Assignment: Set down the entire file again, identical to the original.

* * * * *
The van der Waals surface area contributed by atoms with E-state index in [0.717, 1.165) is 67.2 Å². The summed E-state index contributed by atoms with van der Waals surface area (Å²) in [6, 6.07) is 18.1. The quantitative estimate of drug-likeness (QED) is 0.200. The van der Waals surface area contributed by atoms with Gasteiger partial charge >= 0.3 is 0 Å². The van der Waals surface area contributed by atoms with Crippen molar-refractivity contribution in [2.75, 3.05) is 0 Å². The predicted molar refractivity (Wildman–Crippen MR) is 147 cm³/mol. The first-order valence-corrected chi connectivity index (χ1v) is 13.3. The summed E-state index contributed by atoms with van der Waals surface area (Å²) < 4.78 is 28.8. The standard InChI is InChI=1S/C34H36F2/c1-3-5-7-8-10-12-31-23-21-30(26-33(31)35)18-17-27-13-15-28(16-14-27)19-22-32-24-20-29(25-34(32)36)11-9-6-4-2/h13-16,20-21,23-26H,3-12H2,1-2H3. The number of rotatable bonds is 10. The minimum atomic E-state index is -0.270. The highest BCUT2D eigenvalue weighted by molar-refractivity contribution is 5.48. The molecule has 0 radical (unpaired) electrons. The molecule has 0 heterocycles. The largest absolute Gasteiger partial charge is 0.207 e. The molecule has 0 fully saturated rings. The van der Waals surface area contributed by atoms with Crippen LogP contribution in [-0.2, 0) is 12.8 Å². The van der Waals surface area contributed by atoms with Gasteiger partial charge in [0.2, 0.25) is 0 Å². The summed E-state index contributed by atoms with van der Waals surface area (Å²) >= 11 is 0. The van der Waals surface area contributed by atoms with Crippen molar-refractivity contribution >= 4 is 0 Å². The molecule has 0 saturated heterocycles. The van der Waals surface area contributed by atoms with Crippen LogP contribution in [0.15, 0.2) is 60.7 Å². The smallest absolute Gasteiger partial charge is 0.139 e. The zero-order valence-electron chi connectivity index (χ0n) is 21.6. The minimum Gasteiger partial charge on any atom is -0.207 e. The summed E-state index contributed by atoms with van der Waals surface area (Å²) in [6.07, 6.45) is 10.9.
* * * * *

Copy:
The van der Waals surface area contributed by atoms with E-state index in [0.717, 1.165) is 67.2 Å². The summed E-state index contributed by atoms with van der Waals surface area (Å²) in [6, 6.07) is 18.1. The quantitative estimate of drug-likeness (QED) is 0.200. The van der Waals surface area contributed by atoms with Gasteiger partial charge >= 0.3 is 0 Å². The van der Waals surface area contributed by atoms with Crippen molar-refractivity contribution in [2.75, 3.05) is 0 Å². The predicted molar refractivity (Wildman–Crippen MR) is 147 cm³/mol. The first-order valence-corrected chi connectivity index (χ1v) is 13.3. The summed E-state index contributed by atoms with van der Waals surface area (Å²) < 4.78 is 28.8. The standard InChI is InChI=1S/C34H36F2/c1-3-5-7-8-10-12-31-23-21-30(26-33(31)35)18-17-27-13-15-28(16-14-27)19-22-32-24-20-29(25-34(32)36)11-9-6-4-2/h13-16,20-21,23-26H,3-12H2,1-2H3. The number of rotatable bonds is 10. The minimum atomic E-state index is -0.270. The highest BCUT2D eigenvalue weighted by molar-refractivity contribution is 5.48. The molecule has 0 radical (unpaired) electrons. The molecule has 0 heterocycles. The largest absolute Gasteiger partial charge is 0.207 e. The molecule has 0 fully saturated rings. The van der Waals surface area contributed by atoms with Crippen LogP contribution in [-0.2, 0) is 12.8 Å². The van der Waals surface area contributed by atoms with Gasteiger partial charge in [0.2, 0.25) is 0 Å². The summed E-state index contributed by atoms with van der Waals surface area (Å²) >= 11 is 0. The van der Waals surface area contributed by atoms with Crippen molar-refractivity contribution >= 4 is 0 Å². The molecule has 0 saturated heterocycles. The van der Waals surface area contributed by atoms with Crippen LogP contribution in [0.15, 0.2) is 60.7 Å². The smallest absolute Gasteiger partial charge is 0.139 e. The zero-order valence-electron chi connectivity index (χ0n) is 21.6. The minimum Gasteiger partial charge on any atom is -0.207 e. The summed E-state index contributed by atoms with van der Waals surface area (Å²) in [6.07, 6.45) is 10.9.